Great African Moments
The music for Nature's Great African Moments contains inklings of
developing distinction. When it could lean against a wall of nebulous cacophony
like many present film and television scores it instead toys with Africa's
autochthonous rhythms & instrumentation, chanting, samplers, and full
orchestra. It has lovely moments, pleasant themes, and suitable orchestration.
Yet the score's failing, and this is a big one, is that despite Whalen's
attempt to make the underscore cohesive the elements rarely seem aware of
There are two reasons for the separation: The sound mixing & editing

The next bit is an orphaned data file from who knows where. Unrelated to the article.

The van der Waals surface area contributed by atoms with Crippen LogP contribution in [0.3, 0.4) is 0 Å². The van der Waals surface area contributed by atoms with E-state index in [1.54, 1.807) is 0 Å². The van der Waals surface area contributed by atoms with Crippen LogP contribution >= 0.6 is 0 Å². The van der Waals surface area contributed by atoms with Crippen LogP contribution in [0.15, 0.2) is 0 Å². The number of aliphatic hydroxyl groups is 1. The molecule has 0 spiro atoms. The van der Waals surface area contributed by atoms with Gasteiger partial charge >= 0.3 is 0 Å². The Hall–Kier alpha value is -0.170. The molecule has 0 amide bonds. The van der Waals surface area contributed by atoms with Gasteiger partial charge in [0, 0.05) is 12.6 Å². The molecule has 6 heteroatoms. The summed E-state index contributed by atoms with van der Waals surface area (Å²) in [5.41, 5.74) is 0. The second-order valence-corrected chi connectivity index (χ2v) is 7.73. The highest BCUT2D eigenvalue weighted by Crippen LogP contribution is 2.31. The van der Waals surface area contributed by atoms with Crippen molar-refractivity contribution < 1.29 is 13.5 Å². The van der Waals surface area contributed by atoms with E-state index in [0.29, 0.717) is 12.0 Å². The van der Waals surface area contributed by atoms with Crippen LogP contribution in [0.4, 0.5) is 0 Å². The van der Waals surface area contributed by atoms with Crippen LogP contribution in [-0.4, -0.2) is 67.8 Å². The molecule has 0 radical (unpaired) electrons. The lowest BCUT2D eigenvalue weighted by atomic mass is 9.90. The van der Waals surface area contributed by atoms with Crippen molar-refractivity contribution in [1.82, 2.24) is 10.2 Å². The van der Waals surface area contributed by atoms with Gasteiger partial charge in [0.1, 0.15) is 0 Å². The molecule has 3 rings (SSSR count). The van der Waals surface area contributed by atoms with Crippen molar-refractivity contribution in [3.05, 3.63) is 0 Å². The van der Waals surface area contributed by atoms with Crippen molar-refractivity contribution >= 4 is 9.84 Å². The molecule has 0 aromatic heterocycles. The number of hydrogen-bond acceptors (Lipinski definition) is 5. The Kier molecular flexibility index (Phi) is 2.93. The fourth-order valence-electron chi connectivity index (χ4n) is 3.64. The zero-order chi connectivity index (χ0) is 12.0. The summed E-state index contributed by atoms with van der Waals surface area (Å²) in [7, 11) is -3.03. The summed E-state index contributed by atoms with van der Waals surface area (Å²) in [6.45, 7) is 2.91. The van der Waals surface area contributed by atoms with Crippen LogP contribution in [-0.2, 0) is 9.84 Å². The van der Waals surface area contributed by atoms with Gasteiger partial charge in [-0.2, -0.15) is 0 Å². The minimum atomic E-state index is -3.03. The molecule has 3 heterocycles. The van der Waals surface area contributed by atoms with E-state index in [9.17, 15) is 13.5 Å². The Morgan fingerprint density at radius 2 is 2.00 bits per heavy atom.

provide such division of the parts that overdubbing is plainly obvious; and
each section has their own ideas that are never shared among the entirety.
Chanting appears layered below a symphonic melody, yet there is no reaction
of one toward the other. There is no interplay. The samples come, the samples
go. The themes come, the themes go. I find something to enjoy and admire
in each contribution, and the soundtrack peaks majestically when the orchestra
stands alone, but none of it connects to form an audio narrative with any
sort of clear rational.
Michael Whalen has several scores under his belt, a few jazz, new age, and
classical albums. A number of them are worth recommending. One in particular
is Phantom of the Forest, a companion Nature album I reviewed
for an upcoming Cluttered Reviews mailing, and one that I enjoy nearly twice
as much as Great African Moments. The effect there is beautifully
straightforward and comfortably suited to Whalen's composing style. The effect
here is awkward with halfway innovation.